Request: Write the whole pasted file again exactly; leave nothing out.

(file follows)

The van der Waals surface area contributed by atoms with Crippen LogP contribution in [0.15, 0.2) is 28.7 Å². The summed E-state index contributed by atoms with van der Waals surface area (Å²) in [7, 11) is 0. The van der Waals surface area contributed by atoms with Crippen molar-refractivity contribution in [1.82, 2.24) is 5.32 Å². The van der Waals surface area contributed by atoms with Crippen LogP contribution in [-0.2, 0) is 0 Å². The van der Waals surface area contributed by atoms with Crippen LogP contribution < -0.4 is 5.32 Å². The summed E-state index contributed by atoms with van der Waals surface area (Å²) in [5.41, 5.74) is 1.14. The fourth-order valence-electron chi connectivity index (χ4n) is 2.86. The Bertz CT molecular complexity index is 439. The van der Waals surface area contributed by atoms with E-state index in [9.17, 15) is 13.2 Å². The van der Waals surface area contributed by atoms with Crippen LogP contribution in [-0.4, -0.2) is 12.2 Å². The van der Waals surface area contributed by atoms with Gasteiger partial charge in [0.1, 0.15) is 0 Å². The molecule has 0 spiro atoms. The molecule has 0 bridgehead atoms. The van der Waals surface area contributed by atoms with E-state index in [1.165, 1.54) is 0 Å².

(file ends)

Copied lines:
The van der Waals surface area contributed by atoms with Crippen LogP contribution in [0.15, 0.2) is 28.7 Å². The summed E-state index contributed by atoms with van der Waals surface area (Å²) in [7, 11) is 0. The van der Waals surface area contributed by atoms with Crippen molar-refractivity contribution in [1.82, 2.24) is 5.32 Å². The van der Waals surface area contributed by atoms with Crippen LogP contribution in [-0.2, 0) is 0 Å². The van der Waals surface area contributed by atoms with Crippen LogP contribution < -0.4 is 5.32 Å². The summed E-state index contributed by atoms with van der Waals surface area (Å²) in [5.41, 5.74) is 1.14. The fourth-order valence-electron chi connectivity index (χ4n) is 2.86. The Bertz CT molecular complexity index is 439. The van der Waals surface area contributed by atoms with E-state index in [9.17, 15) is 13.2 Å². The van der Waals surface area contributed by atoms with Crippen LogP contribution in [-0.4, -0.2) is 12.2 Å². The van der Waals surface area contributed by atoms with Gasteiger partial charge in [0.1, 0.15) is 0 Å². The molecule has 0 spiro atoms. The molecule has 0 bridgehead atoms. The van der Waals surface area contributed by atoms with E-state index in [1.165, 1.54) is 0 Å².